Continuing its season featuring contemporary works, the Chamber Orchestra of the Triangle‘s matinee concert offered a varied program spanning more than two centuries of music. Each concert of their 2013-14 season showcases at least one 20th– or 21st –century composer, from heavy-hitters like Webern and Satie to lesser-known names such as Turina and Dallapiccola. Sunday’s concert celebrated Durham composer Robert Ward, who passed away less than a year ago after an eminent tenure at the North Carolina School of the Arts and Duke University. Yet, while performing contemporary music is adventurous enough, Maestro Lorenzo Muti programmed an exciting mix of old and new works that, despite their chronological disparity, highlighted the capabilities of this small orchestra.

The program’s opening, the 1775 Sinfonia in F of CPE Bach (Wq.183/3, H.665), was an exciting take on a seldom-performed composer. Bach’s symphonies are ill-suited to the labored forces of a full symphony orchestra, and, as one critic put it, “occupy a somewhat enigmatic position in the history of the symphony.” The three movements of the Sinfonia in F reflect the Northern German string symphony tradition, a tradition also seen in some of Haydn’s early symphonies. Maestro Muti’s introduction from the stage referred to Bach’s sensitivity as a prefiguration of aspects of Romanticism. Muti, who conducts without a baton, invigorated this music through his discrete gestures. The Sinfonia in F is frequently confusing and belies classical expectations; the first movement, for example, does not end, but slows to whole notes introducing the next movement. Especially notable was the second movement, which begins as a duet between the low strings. Despite its “larghetto” tempo, the music danced like a sarabande, the orchestra obviously savoring the beautiful simplicity of Bach’s orchestral writing.

Muti called Robert Ward “one of the great artistic figures of Durham.” Ward, who has been covered elsewhere in these pages, rose to national prominence with his opera The Crucible, for which he won the Pulitzer Prize in 1962. His Symphony No. 6, which was performed at this concert, was a commission from Brevard Music Center in 1988; the Chamber Orchestra of the Triangle, then called the St. Stephen’s Chamber Orchestra, released the first recording of this symphony in 1990 (reissued here), but the recording featured only one instrument per part. Sunday’s performance offered a full string section, which created a warm sound to accompany the piano and winds, which were assembled in the center of the stage. The harmonies of Ward’s music bear the “American-ness” of his contemporaries and teachers, such as Copland and Hanson. The piece frequently doubles the winds, and the whole orchestra was consistently synchronized. The subdued effect created by solo bassoon and muted low strings in the second movement was particularly magical, and the harmonies and parallel fourths of the whole ensemble were perfectly placed.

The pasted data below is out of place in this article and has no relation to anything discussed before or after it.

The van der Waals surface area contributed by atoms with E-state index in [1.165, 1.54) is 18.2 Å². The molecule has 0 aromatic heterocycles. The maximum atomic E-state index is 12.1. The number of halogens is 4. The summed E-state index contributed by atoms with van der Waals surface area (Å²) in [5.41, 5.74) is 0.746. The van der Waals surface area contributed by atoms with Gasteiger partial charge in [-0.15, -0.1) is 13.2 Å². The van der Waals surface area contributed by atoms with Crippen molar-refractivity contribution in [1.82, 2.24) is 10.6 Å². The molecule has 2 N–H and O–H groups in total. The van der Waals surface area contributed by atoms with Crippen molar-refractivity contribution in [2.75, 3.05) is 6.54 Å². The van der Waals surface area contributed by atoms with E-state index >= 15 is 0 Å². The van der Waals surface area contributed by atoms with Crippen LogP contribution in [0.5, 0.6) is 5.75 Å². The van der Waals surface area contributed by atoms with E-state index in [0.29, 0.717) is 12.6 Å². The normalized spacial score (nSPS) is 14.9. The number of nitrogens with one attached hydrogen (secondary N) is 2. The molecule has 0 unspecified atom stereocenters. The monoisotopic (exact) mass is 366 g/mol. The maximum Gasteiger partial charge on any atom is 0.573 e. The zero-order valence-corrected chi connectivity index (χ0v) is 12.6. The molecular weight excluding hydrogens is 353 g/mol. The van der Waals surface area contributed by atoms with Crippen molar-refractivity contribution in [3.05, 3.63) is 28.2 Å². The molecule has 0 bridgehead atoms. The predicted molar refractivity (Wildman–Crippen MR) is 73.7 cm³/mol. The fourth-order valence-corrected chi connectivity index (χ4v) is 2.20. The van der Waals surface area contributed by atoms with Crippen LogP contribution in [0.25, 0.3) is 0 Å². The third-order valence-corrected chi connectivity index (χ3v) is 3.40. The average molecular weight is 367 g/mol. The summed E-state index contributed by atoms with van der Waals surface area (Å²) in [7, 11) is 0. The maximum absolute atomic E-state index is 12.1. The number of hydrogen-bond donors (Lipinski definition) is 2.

Concluding the program’s first half were two preludes from Verdi’s La Traviata. The Act I Prelude, which prefigures both the raucousness of Violetta’s party and the forthcoming tragedy of her death, is repeated nearly verbatim in the Act III Prelude, but in a different key and with a greater pathos. Although a disembodied prelude is an odd choice for a chamber orchestra, Muti noted that the performance was a belated celebration of Verdi’s bicentennial.

Andrew Tyson returned to his Durham home to perform Beethoven’s Piano Concerto No. 3 in C minor, Op. 37, with the Chamber Orchestra of the Triangle. Tyson, a graduate of Curtis and Juilliard, brought out the blitheness of early Beethoven. His attention to detail, especially evident in the upper-register rubato passages, was exquisite, and his ability to shift through the varying moods of the concerto was uncanny. Tyson executes his grace notes with a sense of humor, and every beat felt perfectly placed. The orchestra supported the soloist well and followed him in his ghostly poetic lyricism. The occasional missed note did not detract from the virtuosity of Tyson’s Beethoven, a virtuosity that was at once youthful and learned. His encore, Leopold Godowsky’s solo piano arrangement of “The Swan” by Saint-Saëns, displayed his facility with complex, multi-voiced works and thrilled the audience. His informed playing lacks the pedanticism we see in so many other young musicians, and we should expect to see Tyson filling larger concert halls as his career progresses.

The Chamber Orchestra of the Triangle next performs a program entitled “Romantic European Riches” on February 16, 2014. For details, click here.